“I believe that the statement speaks for itself, and you all have sufficient journalistic ability to draw conclusions,” the pope continued. “It is an act of trust. When a little time goes by, and you have drawn conclusions, perhaps I will speak about it, but I would like your professional maturity to do this work. It will do you all good, really.”

Bishop Morlino took issue as well with the pope deferring to journalists to draw their own conclusions about Viganò’s testimony, given today’s pervasive media bias.

“Pope Francis further said expressly that such conclusions should be left to the ‘professional maturity’ of journalists,” Morlino said. “In the United States and elsewhere, in fact, very little is more questionable than the professional maturity of journalists. The bias in the mainstream media could not be clearer and is recognized almost universally.”

Morlino went on to cite in particular the work of the dissenting National Catholic Reporter to illustrate his point on the current state of much of the media.

“I would never ascribe professional maturity to the journalism of the National Catholic Reporter, for example,” the Madison bishop said. “And, predictably, they are leading the charge in a campaign of vilification against Archbishop Viganò.”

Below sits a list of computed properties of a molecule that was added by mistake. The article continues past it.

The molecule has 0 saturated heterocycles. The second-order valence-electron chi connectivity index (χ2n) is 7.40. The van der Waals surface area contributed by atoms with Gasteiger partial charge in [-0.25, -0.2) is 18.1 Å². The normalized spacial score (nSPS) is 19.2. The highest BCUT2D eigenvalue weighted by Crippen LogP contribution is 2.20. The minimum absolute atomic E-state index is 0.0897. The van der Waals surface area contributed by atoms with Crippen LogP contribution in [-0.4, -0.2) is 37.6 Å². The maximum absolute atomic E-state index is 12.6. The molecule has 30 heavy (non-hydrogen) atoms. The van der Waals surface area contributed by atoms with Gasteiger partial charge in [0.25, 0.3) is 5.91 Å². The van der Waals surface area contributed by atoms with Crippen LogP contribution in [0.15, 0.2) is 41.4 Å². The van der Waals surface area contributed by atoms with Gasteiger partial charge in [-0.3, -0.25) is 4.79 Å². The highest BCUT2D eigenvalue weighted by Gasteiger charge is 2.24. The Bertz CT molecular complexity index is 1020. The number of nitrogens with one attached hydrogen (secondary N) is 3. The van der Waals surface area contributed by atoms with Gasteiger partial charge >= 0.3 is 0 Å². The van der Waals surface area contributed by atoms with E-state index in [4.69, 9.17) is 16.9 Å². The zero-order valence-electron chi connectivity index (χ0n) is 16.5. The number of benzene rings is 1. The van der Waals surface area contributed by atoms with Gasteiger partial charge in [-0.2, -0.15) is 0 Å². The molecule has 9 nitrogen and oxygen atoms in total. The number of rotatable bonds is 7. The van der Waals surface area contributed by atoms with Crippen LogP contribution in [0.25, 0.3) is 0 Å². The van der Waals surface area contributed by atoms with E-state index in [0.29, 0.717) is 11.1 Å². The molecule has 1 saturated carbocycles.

The Reporter published a piece Monday that called Vigano a “trafficker in conspiracy theories who mixes fact, fiction and venom to produce something explosive but also suspicious” and “a disgruntled former employee.”

It also floated the allegation that Viganò “encouraged St. Paul-Minneapolis Auxiliary Bishop Lee Piche to destroy documents relating to the investigation of (former St. Paul-Minneapolis) Archbishop John Nienstedt.”

Viganò has categorically denied this, most recently Monday, releasing a statement with supporting documents to prove his innocence, expecting the accusations would be used to discredit him.

The Reporter continued Tuesday with mention of the Minnesota allegations against Viganò, this time acknowledging Viganò’s denial.

Framed around Viganò purportedly having “past controversies,” the article cited the release of the news the pope had met with Kim Davis after Francis’ 2015 U.S. trip, and also Viganò’s participation in the March for Marriage. It listed as well Viganò having overseen the appointments of more orthodox Catholic bishops William Lori of Baltimore, Samuel Aquila of Denver and Salvatore Cordileone of San Francisco, with the claim that “all three (are) viewed as aggressive ‘culture warriors.’”